It is a simple fact that the range of EU competencies is astonishingly wide, and are prone to mission creep: an EU competency in "green" issues, for instance, becomes a plausible excuse for EU meddling in energy generation policy.
Today, we come across another example of this mission creep...
As we all know, the Coalition are cracking down on non-EU immigrants: in fact, they have placed a cap on such immigration*. The reason that they have not placed a cap on EU immigration is because, quite simply, they cannot—EU law has primacy over British law ad EU immigration is an EU competence.
But we do have control over non-EU immigration. Or, as England Expects highlights, maybe not: you see, the EU is about to complete a trade deal with India—and trade is solely an EU competence.
"So what?" I hear you cry. "What the hell has that got to do with immigration?"
Well, as Bruno Waterfield points out, quite a lot, as it happens...
A planned "free trade agreement" with India, to be signed this December, will give skilled Indian IT workers, engineers and managers easy passage into Europe in return for European companies gaining access to India's huge domestic market.
Put simply, in return for access to India's domestic markets, the EU will allow thousands of Indians into EU countries. Now, personally, I am all for free trade—in people as well as goods and capital.
But that, of course, is not the point.
The point is that the EU's total control over trade has allowed that organisation to extent its competence into an area over which it is not supposed to have any jurisdiction, i.e. non-EU immigration policy.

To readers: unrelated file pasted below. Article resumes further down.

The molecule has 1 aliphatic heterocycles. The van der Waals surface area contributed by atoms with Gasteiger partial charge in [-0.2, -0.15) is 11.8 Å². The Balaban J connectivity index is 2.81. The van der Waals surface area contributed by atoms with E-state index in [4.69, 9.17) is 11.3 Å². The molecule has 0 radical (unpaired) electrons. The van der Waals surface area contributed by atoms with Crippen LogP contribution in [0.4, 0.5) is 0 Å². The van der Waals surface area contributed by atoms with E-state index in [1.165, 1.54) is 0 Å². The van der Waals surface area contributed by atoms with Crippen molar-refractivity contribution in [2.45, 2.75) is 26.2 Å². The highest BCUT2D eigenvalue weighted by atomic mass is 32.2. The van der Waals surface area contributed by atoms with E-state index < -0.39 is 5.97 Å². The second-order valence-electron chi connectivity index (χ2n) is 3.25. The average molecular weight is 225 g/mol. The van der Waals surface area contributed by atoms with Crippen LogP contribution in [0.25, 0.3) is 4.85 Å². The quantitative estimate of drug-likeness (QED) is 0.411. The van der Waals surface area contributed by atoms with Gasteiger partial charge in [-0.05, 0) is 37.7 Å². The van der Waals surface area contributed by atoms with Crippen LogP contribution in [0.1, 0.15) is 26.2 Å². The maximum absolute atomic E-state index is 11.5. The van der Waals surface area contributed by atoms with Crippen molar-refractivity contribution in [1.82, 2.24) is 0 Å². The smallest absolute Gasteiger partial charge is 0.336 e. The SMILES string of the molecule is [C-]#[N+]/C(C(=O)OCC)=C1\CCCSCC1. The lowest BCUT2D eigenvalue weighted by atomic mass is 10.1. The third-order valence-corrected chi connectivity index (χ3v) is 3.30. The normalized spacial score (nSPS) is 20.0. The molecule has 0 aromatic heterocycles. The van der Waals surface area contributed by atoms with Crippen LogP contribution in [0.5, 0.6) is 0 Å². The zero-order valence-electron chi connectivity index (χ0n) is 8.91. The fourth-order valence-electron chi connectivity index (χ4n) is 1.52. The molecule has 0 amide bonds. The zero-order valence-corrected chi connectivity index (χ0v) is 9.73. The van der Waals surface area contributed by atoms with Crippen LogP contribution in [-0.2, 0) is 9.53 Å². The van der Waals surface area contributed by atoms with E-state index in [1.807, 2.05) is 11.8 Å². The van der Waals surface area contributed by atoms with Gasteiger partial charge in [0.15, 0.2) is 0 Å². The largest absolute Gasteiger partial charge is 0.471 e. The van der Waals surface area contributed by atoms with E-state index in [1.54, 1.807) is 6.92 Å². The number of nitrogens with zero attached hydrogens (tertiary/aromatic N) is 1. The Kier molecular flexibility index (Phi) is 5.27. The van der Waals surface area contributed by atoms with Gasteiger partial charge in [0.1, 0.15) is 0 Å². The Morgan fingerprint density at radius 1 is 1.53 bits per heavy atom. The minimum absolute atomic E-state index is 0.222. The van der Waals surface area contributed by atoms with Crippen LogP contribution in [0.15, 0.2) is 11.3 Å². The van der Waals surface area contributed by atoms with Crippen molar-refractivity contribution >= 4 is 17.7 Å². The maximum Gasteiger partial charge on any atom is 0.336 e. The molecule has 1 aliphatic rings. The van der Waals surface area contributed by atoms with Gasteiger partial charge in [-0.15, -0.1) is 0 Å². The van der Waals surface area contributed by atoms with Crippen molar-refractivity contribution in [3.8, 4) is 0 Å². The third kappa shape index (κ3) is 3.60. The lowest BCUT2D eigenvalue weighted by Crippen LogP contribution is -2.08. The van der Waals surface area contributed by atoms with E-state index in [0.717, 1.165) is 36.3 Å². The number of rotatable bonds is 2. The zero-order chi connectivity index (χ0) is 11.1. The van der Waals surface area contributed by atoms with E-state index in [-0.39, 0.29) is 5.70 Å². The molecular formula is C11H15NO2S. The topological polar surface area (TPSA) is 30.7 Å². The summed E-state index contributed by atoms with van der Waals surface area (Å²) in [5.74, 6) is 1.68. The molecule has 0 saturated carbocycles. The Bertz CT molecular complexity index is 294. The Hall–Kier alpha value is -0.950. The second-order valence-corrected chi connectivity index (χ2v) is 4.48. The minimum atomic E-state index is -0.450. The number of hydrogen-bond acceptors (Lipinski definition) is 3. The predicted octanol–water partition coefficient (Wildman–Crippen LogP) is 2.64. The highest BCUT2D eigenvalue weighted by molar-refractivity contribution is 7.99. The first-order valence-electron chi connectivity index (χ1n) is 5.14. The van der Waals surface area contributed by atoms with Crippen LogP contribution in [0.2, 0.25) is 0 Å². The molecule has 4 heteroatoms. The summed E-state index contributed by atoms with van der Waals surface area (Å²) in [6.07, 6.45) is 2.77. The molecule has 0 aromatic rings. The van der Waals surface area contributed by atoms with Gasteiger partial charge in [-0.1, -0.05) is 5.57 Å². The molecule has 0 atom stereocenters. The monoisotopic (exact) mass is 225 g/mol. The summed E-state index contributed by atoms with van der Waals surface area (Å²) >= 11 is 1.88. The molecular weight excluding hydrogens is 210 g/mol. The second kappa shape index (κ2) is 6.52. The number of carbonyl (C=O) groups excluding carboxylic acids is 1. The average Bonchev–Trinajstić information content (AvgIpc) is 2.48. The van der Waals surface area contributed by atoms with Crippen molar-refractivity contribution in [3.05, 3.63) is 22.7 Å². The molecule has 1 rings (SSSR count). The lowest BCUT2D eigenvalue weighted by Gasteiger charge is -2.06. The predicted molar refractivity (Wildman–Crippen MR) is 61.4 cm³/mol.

Mission creep—do you see? And not a power-ceding treaty in sight...
P.S. Lest someone pop up and accuse me of swallowing the anti-EU Telegraph's evil propaganda, I will let England Expects point you to the following headlines in the Indian newspapers...
Here is The Hindu:India-EU trade deal may help bypass UK migration cap
Here is The New Kerala:EU-India 'free trade agreement' will allow flood of Indian skilled workers into Britain
The Times of India Business:India-EU trade deal may nullify UK migration cap
You get the point.
Indeed we do.
As I say, the point here is not about whether immigration is a good or a bad thing: this is simply an illustration of the way in which the EU co-opts new powers for itself through sleight of hand—and to show how utterly fucking pointless the Tories' "referendum lock" actually is.
The final point to note is that our government is not in control—or, at least, the one in Westminster is not. The only powers that the British government has are those that the EU has not yet taken control of.
UPDATE: EuroGoblin is calling bullshit on this story...
Despite hunting, I can’t actually find a copy of the FTA text anywhere online – so I assume most people are commenting on it without having read the clause in question. However, I really don’t need to read the clause to know this particular story is bullshit. Free Trade Agreements require unanimity in the Council before they can be adopted by the EU, and this will also be the case with the Indian deal. A similar deal was recently passed between the EU and South Korea, and Italy threatened to veto unless the implementation was delayed by six months. Guess what? Italy was given the six month delay and then dropped its veto.
Thus, is it the case – as the Devil argues – that “our government is not in control”? No, that’s obviously rubbish. If the UK government wants to (and it almost certainly does), it will veto the agreement unless an opt-out is secured. It has, after all, secured numerous opt-outs in the past on immigration and trade policy – in fact, the UK has a complete opt-out from the common EU immigration policy and instead “opts-in” to what it wants.
Which is all quite probably true: I guess we'll just have to see how this pans out. If EuroGoblin is correct—and I've no reason to think he's not—and The Coalition does not object, then we'll know that their anti-immigration rhetoric is meaningless (thankfully).
* Anyone know if that applies to people already here, by the way...?